This study examined moderating effects of age on longitudinal associations among quality of life (QOL) and its demographic (e.g., age), clinical [e.g., prostate-specific antigen (PSA) level], and affective and cognitive predictors (i.e., distress, worries about recurrence, decisional regret, subjective life expectancy) in prostate cancer patients treated with external beam radiation (N = 391).
Demographic and clinical characteristics were assessed at diagnosis, affective and cognitive variables at 6 months after diagnosis, and QOL at 12 months after diagnosis.
Multiple-group analyses showed that among younger patients (< or =68 years old, n = 199), lower levels of decisional regret were associated with better functional QOL, and lower Gleason scores and PSA levels were associated with lower levels of distress and longer expected survivaltime, respectively. Being employed was related to higher levels of functional QOL and frequent worries about recurrence.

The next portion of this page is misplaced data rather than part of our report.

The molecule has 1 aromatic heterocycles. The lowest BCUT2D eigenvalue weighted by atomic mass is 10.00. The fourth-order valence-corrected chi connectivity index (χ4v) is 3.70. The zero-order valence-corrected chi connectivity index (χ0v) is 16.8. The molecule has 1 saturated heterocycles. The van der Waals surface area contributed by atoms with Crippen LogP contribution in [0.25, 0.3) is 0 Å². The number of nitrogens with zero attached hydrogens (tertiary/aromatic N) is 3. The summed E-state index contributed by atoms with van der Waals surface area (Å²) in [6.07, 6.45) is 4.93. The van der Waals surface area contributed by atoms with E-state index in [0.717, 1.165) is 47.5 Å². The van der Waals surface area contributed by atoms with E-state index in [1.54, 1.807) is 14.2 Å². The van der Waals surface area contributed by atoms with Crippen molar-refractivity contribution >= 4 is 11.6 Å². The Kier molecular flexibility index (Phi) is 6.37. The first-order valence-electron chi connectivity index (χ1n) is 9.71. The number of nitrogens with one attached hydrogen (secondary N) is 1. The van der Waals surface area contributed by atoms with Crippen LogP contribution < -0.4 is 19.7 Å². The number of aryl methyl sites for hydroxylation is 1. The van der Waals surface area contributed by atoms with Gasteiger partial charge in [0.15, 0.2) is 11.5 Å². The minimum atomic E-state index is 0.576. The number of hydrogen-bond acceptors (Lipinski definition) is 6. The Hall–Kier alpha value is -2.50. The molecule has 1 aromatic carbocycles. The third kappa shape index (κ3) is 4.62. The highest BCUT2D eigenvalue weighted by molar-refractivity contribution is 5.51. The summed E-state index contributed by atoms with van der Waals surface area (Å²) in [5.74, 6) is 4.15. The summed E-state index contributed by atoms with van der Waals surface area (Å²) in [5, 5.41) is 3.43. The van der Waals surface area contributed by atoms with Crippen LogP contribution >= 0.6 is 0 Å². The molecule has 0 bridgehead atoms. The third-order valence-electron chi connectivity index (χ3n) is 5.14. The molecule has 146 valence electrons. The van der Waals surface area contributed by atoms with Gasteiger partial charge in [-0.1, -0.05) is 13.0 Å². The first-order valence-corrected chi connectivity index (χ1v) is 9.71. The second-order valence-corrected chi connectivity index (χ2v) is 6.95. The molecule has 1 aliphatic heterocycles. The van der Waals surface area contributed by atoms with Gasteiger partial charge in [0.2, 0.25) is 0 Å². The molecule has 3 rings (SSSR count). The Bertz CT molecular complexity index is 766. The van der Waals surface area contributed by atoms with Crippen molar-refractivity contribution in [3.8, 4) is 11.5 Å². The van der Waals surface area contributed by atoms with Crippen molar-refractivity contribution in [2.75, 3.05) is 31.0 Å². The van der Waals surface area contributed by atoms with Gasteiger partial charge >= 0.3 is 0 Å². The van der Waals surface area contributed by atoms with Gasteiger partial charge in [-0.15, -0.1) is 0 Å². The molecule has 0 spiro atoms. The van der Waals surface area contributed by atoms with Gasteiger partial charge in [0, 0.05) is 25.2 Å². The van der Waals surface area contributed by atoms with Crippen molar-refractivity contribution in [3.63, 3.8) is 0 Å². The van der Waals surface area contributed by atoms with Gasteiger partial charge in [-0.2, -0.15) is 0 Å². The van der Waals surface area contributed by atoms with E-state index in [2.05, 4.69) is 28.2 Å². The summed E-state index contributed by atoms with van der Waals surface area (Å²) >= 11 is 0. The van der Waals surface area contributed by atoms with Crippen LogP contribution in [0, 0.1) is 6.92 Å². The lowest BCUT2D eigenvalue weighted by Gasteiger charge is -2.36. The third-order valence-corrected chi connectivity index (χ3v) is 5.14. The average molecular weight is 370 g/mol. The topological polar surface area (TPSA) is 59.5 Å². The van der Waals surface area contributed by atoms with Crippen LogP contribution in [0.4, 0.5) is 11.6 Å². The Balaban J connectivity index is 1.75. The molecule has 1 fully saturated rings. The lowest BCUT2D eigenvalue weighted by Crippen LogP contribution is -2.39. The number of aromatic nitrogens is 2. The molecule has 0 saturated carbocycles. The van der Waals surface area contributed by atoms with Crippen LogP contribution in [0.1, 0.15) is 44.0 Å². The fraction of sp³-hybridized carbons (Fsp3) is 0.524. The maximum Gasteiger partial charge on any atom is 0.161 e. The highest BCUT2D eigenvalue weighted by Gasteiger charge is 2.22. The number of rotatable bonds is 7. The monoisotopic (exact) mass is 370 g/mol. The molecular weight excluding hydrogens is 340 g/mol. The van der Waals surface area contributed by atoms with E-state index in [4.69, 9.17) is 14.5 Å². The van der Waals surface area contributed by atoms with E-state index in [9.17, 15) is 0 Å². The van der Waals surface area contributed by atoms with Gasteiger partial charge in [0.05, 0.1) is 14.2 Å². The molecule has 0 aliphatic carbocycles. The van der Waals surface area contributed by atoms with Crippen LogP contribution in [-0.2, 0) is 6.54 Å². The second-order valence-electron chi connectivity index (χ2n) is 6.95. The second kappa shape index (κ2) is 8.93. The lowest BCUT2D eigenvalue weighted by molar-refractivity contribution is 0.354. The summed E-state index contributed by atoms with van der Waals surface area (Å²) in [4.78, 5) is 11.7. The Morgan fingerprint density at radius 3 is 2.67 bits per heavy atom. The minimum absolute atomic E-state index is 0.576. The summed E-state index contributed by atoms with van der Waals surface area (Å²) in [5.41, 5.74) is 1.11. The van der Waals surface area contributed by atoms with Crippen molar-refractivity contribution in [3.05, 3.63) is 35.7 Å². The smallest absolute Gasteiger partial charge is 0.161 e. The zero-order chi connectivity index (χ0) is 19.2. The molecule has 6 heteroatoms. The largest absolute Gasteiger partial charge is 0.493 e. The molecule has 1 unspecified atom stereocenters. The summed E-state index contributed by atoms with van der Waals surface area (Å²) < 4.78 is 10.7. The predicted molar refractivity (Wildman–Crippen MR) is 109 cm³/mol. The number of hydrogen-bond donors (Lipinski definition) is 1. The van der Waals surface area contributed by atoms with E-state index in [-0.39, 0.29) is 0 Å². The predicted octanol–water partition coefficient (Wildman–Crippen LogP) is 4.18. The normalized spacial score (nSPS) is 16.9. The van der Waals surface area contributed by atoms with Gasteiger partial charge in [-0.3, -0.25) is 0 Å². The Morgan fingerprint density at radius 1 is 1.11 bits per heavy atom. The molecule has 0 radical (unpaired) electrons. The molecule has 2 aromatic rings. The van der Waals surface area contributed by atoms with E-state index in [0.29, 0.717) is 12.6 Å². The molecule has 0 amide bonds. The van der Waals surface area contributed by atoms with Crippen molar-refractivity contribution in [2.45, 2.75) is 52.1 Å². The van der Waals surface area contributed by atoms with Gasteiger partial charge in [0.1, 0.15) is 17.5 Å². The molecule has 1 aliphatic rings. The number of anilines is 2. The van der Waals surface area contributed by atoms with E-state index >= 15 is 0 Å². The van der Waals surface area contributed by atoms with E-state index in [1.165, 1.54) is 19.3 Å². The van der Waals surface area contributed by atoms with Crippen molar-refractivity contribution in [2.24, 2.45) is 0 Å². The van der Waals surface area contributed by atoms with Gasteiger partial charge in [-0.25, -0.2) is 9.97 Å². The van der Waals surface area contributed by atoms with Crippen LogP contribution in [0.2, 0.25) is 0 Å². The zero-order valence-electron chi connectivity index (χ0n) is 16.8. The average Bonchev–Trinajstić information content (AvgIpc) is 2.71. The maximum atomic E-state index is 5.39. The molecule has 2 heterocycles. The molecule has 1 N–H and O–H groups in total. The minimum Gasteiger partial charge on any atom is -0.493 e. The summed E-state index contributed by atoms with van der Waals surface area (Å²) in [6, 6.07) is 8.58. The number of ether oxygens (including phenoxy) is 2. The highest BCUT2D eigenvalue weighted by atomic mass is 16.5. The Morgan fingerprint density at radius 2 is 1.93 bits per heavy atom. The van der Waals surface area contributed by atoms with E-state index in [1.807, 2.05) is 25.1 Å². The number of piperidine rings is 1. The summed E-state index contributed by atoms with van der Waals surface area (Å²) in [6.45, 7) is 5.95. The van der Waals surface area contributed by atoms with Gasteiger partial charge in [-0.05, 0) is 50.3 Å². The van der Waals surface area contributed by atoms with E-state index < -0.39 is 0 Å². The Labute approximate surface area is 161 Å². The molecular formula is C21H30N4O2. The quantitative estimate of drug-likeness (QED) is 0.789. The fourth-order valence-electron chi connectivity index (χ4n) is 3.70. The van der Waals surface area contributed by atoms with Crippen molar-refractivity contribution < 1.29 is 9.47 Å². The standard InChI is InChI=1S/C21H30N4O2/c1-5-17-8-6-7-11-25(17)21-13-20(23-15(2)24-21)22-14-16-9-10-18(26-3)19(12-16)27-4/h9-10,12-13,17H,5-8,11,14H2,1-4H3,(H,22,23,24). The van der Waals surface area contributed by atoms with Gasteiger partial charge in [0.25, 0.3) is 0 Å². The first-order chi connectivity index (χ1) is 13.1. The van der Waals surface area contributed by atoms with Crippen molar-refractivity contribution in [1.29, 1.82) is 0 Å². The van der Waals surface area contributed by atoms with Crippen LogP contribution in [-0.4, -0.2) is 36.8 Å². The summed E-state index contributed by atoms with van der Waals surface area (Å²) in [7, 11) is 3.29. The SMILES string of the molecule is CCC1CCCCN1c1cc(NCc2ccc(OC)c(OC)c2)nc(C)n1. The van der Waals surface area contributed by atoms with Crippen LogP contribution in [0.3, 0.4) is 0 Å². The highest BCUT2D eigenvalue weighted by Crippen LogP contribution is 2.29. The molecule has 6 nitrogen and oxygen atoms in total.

Among older patients (>68 years old, n = 192), lower levels of distress were associated with higher levels of functional QOL, and longer expected survivaltime was associated with better functional and physical QOL. (Diefenbach M, Mohamed NE, Horwitz E, Pollack A: Longitudinal associations among quality of life and its predictors in patients treated for prostate cancer: the moderating role of age.Psychology Health & Medicine. 13(2):146-61, 2008)